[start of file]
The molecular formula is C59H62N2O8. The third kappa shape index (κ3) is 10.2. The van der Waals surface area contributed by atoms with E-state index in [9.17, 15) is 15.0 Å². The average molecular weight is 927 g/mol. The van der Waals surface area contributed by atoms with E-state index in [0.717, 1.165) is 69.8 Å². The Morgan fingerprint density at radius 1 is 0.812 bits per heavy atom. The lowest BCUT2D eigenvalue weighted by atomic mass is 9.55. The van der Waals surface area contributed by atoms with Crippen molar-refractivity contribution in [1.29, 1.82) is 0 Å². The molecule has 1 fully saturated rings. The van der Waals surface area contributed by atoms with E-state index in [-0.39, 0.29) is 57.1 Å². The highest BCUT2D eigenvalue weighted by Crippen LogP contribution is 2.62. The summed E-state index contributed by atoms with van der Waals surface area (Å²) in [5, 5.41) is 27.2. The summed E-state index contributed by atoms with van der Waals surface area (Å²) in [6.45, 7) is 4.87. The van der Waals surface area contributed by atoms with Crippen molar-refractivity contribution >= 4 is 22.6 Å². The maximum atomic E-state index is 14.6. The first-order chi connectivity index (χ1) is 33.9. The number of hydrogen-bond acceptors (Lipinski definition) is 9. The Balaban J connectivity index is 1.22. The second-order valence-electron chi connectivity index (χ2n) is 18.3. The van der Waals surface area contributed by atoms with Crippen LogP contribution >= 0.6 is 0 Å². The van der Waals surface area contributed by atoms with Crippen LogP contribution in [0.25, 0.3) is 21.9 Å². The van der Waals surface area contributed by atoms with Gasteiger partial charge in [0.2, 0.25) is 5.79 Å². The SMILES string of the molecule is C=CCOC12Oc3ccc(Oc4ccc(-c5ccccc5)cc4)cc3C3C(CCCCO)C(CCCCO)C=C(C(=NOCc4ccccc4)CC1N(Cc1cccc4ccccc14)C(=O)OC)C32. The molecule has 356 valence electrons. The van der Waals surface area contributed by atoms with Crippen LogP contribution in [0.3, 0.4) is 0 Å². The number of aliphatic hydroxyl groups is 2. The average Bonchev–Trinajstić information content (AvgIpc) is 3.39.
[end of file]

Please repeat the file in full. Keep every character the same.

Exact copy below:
The molecular formula is C59H62N2O8. The third kappa shape index (κ3) is 10.2. The van der Waals surface area contributed by atoms with E-state index in [9.17, 15) is 15.0 Å². The average molecular weight is 927 g/mol. The van der Waals surface area contributed by atoms with E-state index in [0.717, 1.165) is 69.8 Å². The Morgan fingerprint density at radius 1 is 0.812 bits per heavy atom. The lowest BCUT2D eigenvalue weighted by atomic mass is 9.55. The van der Waals surface area contributed by atoms with Crippen molar-refractivity contribution in [1.29, 1.82) is 0 Å². The molecule has 1 fully saturated rings. The van der Waals surface area contributed by atoms with E-state index in [-0.39, 0.29) is 57.1 Å². The highest BCUT2D eigenvalue weighted by Crippen LogP contribution is 2.62. The summed E-state index contributed by atoms with van der Waals surface area (Å²) in [5, 5.41) is 27.2. The summed E-state index contributed by atoms with van der Waals surface area (Å²) in [6.45, 7) is 4.87. The van der Waals surface area contributed by atoms with Crippen molar-refractivity contribution >= 4 is 22.6 Å². The maximum atomic E-state index is 14.6. The first-order chi connectivity index (χ1) is 33.9. The number of hydrogen-bond acceptors (Lipinski definition) is 9. The Balaban J connectivity index is 1.22. The second-order valence-electron chi connectivity index (χ2n) is 18.3. The van der Waals surface area contributed by atoms with Crippen LogP contribution >= 0.6 is 0 Å². The van der Waals surface area contributed by atoms with Crippen LogP contribution in [0.25, 0.3) is 21.9 Å². The van der Waals surface area contributed by atoms with Gasteiger partial charge in [0.2, 0.25) is 5.79 Å². The SMILES string of the molecule is C=CCOC12Oc3ccc(Oc4ccc(-c5ccccc5)cc4)cc3C3C(CCCCO)C(CCCCO)C=C(C(=NOCc4ccccc4)CC1N(Cc1cccc4ccccc14)C(=O)OC)C32. The molecule has 356 valence electrons. The van der Waals surface area contributed by atoms with Crippen LogP contribution in [0.3, 0.4) is 0 Å². The number of aliphatic hydroxyl groups is 2. The average Bonchev–Trinajstić information content (AvgIpc) is 3.39.